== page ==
"No problem," I thought, "I can just look up the codes for Japanese Gold/Silver and try those!" That didn’t work either — apparently that only works in Gen 1 games. Crystal used different codes than G/S (which makes sense in retrospect considering it was developed for an entirely different handheld console).
I was out of ideas. I could not find these move-editing codes anywhere. I was right about to call it quits on the moves list, until I took another long look at some of the codes that were available in the Crystal gameshark guide:
1st Pokemon Infinite HP: 91ffc8dc 91ffcadc
1st Pokemon: Max Attacks:91ffbcdc 91ffbddc 91ffbedc
1st Pokemon: Max Level: 9163c4dc
1st Pokemon: Max Stats: 91ffccdc 91ffcedc 91ffd4dc 91ffd2dc 91ffd0dc
2nd Pokemon: Infinite HP:91fff8dc 91fffadc
2nd Pokemon: Max Attacks:91ffecdc 91ffeddc 91ffeedc 91ffefdc
2nd Pokemon: Max Level: 91fff4dc
2nd Pokemon: Max Stats: 91fffcdc 91fffedc 91ff02dd 91ff04dd 91ff00dd
From what little I remember about memory addressing and hex values from my days in computer engineering class, I figured out a pattern for memory storage in this game. “1st Pokemon Infinite HP” really means that the first pokemon in your party will have 255 hp. FF corresponds to 255, so I figured the third and fourth slots correspond to what value you want. All the “1st Pokemon” codes end in DC, and then codes that end in DC start covering attributes for your second pokemon, so I assumed the attribute code for the first pokemon should end in DC. I wasn’t sure what 91 did, but since all these codes contained the 91, I figured it was best not to change it. That meant that the 5th and 6th digit determined the pokemon’s attribute to edit, and the last 4 numbers determined the memory address. If only I hadn’t taken computer engineering 4 whole years prior to that time, this probably could have been a lot simpler and more cohererent, but my memory kinda blows.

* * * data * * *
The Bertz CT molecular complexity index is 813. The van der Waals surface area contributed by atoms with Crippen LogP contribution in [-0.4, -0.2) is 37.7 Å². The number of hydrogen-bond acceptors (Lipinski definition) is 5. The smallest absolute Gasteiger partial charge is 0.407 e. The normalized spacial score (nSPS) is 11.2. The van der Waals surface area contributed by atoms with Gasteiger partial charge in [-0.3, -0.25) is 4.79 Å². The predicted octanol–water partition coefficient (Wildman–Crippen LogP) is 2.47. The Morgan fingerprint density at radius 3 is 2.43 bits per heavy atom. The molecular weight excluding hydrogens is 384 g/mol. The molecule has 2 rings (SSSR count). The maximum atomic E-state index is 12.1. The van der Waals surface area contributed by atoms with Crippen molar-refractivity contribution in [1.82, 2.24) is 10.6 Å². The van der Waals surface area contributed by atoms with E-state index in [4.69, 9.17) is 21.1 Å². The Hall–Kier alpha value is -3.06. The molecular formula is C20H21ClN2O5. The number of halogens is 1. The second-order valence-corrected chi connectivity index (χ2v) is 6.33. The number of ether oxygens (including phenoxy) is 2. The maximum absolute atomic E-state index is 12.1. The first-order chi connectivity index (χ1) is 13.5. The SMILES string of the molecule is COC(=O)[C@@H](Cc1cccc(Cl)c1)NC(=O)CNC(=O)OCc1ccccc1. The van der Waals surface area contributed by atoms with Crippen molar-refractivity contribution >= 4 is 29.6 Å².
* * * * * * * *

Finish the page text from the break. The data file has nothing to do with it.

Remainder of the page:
Anyway, I knew that the attack Pound (or PAT in Vietnamese Crystal) corresponded to a hex value of 01, so I changed the 3rd and 4th digit to 01. I set the 5th and 6th digits to 00, and kept the first two and end two as 91 and dc. In my emulator’s code editor, I changed the 5th and 6th digits in increments of 4, checked my Typhlosion’s moveset to see if it had PAT in any of its slots, and increased by another 4 if it didn’t (this was assuming that the memory addresses where moves are stored were all consecutive, of course, but I didn’t want to have to try 256 addresses when I could just try 64).